That Kusturica’s documentary Maradona, chronicling perhaps world football’s biggest personality, begins with shots of the director playing his guitar at a concert, is telling. Introduced by his band as “the Maradona of the guitar,” it is clear, in retrospect, that what comes after is as much a defense of Kusturica as much as it is about the greatness of Maradona.
And this undertone is not surprising, considering the infamy preceding Kusturica–often accused of being a Milosevic idolizer and apologist for the Yugoslav civil war (not to mention the accusations of genocide that go hand-in-hand with it). To give some idea, Slovenian theorist and talking head Slavoj Zizek (evidently, not a fan of Kusturica’s) dedicates a chapter called “The Poetics of Ethnic Cleansing” to Kusturica’s films in his book The Plague of Fantasies.
A subtle moment presents us with this reality: when Maradona comes to visit him in Serbia, Kusturica’s voiceover relates his imperial indignation (specially relating to the Falklands/Malvinas war in which Argentine forces were pummeled by the British) to that of NATO bombing his own country. This feeling of injustice, of being hard done by thanks to the international conspiracy, is a thread uniting Emir and Diego, though, as we see during the film, the footballer’s case is quite a bit more compelling; rather than apology, Maradona shoots from the hip in his clearly stated ideology.
The larger than life Maradona speaks at length about his political stance, especially against imperialism. In some stirring scenes, he speaks before hundreds of thousands in the streets of Buenos Aires at an anti-globalization rally, alongside Evo Morales, Hugo Chávez (who chants Maradona to the riled-up crowd) and other South American leftist leaders. He tells of his audience with Fidel Castro, and his admiration for Che and the Cuban Revolution, his love for Cuba, and his adoration of the proletariat, all with convincing authenticity.
Yet at the same time, there are moments of ambiguity. At one point, Maradona, chatting with a panel, mentions his [now ex-]wife (also in the room), saying “I’ve always been the better looking of the pair.” One is left wondering if we are before a moment of humorous self-deprecation, or whether the man who admits he is God means it. At another point, in a one-on-one interview with Kusturica, he urges the interviewer to “image what I could have been if it weren’t for the cocaine.” Having seen plenty of glimpses of his personality, you wonder if the cocaine was an essential part of his wildly ego-centric character on the field, and if he wouldn’t have been the same, brilliant footballer without being locked in the spiral of self-absorption fueled by substance abuse. Or would he have taken Argentina to even more World Cup glory, or S.S.C. Napoli to European dominance?
At another point in the film, he actually expresses his regret for cocaine and substance abuse, if only because it kept him from being a better father to his two daughters. At the same time, he directly blames the fact that he was caught on conspiracies (quite believable, considering the recent history of Italian football institutions and the farcical refereeing scenes at the 2002 World Cup). His first big drug suspension came in 1991–the year after he knocked Italy out of the World Cup, their World Cup, played in Italy, which, according to “God,” was rigged for Italy to win. His 1994 suspension at the World Cup (for ephedrine use,which he claims resulted from an energy drink) was, according to him, the will of João Havelange, FIFA president at the time, and a supporter of Pelé (naturally, both Brazilians).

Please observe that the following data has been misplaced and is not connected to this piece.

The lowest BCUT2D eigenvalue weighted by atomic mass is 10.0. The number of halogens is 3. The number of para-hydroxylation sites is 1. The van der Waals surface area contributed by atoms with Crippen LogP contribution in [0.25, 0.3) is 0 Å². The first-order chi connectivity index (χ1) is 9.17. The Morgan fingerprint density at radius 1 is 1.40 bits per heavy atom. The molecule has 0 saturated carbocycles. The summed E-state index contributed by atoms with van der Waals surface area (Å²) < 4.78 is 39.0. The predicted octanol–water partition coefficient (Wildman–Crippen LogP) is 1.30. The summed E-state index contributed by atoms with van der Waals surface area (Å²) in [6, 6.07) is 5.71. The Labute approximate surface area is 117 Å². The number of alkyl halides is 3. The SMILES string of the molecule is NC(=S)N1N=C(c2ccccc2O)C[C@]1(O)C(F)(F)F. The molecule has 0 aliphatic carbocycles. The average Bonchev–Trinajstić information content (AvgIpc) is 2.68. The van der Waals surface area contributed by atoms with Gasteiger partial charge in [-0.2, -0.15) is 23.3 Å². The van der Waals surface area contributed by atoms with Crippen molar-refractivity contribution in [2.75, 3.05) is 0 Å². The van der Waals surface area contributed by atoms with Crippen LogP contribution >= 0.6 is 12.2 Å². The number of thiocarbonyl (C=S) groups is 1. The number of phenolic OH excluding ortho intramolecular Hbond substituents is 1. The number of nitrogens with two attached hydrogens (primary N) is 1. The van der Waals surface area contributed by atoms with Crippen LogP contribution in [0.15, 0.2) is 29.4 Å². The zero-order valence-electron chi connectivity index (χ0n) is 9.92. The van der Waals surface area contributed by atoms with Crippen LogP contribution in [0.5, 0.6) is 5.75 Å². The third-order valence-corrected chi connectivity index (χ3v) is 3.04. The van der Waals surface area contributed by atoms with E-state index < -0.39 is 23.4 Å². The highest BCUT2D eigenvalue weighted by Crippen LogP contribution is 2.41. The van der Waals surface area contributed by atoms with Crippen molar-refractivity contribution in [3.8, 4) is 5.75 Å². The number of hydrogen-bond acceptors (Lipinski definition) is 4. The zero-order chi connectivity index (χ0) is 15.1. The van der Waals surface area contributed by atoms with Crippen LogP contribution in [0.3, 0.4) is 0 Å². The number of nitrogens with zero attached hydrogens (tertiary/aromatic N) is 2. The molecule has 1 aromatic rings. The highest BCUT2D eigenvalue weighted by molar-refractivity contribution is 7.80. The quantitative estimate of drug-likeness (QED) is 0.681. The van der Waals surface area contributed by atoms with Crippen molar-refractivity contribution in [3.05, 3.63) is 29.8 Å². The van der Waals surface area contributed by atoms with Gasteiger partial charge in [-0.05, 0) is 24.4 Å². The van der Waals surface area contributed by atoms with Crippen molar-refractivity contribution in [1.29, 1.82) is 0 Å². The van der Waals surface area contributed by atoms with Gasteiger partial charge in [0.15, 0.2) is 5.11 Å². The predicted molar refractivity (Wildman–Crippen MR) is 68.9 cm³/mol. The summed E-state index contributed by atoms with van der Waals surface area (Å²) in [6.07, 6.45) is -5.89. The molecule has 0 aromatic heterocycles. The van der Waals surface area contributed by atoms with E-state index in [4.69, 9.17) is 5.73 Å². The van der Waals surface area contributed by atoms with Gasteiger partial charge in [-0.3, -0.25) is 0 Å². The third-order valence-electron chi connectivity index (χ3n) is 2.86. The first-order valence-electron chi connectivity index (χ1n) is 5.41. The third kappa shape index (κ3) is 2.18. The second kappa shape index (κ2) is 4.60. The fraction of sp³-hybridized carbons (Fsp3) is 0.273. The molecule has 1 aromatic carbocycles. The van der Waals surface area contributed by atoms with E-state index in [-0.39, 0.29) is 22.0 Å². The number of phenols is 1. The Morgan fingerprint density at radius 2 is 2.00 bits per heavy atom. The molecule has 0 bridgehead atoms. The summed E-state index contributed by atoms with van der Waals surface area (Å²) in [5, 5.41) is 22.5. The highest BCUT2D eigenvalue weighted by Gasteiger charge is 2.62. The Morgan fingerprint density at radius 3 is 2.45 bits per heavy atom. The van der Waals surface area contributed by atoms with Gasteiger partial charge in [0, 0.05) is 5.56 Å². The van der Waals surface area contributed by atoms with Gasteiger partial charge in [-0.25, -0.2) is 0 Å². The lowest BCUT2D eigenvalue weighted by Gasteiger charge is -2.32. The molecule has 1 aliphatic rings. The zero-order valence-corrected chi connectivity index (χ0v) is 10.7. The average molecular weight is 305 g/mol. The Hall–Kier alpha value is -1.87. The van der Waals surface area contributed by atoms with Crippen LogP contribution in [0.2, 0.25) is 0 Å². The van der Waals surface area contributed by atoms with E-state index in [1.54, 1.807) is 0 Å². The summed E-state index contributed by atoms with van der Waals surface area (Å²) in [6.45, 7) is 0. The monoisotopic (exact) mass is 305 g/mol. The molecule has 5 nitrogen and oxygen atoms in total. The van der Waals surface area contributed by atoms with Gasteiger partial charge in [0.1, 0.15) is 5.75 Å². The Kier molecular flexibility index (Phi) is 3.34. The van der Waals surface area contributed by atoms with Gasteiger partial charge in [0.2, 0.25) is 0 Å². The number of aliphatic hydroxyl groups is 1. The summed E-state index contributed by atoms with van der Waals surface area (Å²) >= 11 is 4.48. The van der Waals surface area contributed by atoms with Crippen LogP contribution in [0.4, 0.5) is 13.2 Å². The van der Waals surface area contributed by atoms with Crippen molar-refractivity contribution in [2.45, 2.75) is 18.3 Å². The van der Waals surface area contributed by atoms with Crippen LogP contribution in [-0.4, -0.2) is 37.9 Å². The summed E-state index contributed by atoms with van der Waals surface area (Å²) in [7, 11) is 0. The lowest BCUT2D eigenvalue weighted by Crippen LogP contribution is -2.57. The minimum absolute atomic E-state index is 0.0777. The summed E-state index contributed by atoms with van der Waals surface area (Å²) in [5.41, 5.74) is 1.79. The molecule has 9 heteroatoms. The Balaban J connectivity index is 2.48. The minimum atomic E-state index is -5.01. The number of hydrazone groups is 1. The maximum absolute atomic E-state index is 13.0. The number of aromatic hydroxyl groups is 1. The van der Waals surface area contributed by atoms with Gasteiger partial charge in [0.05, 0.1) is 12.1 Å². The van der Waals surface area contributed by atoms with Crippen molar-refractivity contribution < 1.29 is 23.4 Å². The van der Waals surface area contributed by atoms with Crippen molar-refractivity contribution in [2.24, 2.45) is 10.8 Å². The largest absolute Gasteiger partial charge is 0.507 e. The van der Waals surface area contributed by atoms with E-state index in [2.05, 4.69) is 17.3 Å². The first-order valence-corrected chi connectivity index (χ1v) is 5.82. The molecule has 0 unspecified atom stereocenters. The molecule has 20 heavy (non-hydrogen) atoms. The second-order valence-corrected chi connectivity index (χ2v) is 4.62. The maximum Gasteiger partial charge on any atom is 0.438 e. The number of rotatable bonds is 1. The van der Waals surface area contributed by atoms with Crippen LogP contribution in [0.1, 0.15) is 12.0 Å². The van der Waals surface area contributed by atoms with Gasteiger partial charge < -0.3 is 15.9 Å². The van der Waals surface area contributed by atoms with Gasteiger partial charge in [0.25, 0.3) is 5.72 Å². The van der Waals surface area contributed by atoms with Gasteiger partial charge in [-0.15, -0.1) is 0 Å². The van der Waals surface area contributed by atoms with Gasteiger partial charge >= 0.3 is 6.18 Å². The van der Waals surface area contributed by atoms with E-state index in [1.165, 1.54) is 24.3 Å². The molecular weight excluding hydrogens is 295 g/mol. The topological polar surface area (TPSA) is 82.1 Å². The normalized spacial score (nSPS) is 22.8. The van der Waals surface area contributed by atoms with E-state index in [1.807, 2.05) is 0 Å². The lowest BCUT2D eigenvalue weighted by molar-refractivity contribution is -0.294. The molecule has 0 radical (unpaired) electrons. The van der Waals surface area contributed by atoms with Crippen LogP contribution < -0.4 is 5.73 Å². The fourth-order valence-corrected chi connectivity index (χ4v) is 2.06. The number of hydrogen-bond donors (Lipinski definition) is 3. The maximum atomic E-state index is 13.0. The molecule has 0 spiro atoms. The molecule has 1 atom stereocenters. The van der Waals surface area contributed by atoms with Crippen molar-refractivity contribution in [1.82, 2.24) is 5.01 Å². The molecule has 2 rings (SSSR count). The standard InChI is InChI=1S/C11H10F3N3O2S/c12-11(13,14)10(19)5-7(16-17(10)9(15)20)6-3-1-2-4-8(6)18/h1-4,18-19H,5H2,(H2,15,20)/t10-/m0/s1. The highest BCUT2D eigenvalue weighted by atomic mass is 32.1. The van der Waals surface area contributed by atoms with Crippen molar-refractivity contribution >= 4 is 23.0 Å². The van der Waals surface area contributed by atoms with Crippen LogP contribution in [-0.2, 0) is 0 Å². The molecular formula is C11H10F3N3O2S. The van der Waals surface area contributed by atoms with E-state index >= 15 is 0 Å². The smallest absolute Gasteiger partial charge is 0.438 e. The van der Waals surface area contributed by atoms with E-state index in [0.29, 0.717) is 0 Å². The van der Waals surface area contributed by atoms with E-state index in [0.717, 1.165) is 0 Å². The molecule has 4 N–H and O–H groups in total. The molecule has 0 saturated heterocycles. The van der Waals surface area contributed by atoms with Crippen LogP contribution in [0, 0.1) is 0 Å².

This latter face of Maradona, that of the unrepentant, unapologetic, regret-less revolutionary who fights a war against the power structures that try to control the world, is the most endearing face of his. The throngs of fans who follow his every move, who mob him when he returns to Naples just to get a glimpse of him, who founded the Church of Maradona, create a cult of personality whose beginning and end are confused by the infectious stardom of D10S (Dios). This godlike apparition seems to perpetuate itself.
Soon after his return home from one of his health issues, thousands gathered in the street to cheer him while he appears like the Pope at his apartment balcony–though he is a spiritual leader for them, he also appears like a God. The masses begin to chant his name rhythmically in a stadium song, and Maradona, Dios himself, bounces up and down, dancing at the will of his people like a fat little puppet. In a day and age where liberal, secular, democracy rules the “first world,” the worship of Maradona hearkens back to a time when it was believed that human intervention could convince the gods, when a dance could conjure rain or a curse could sow disorder.
It is at this interstice of reason, this space of unrestrained megalomania, that the cult of Maradona makes more sense than ever. Beyond criticism, beyond political correctness, beyond self-regulation and biopolitics, we are presented with a figure who poses a refreshing, empowering, and revolutionary alternative. At the same time, between the lines, we see the shadows of another figure from this similar vein, and we cannot help but be wary of what accompanies it, from the killing fields of Yugoslavia, to the chaos of the Argentine national team under Maradona.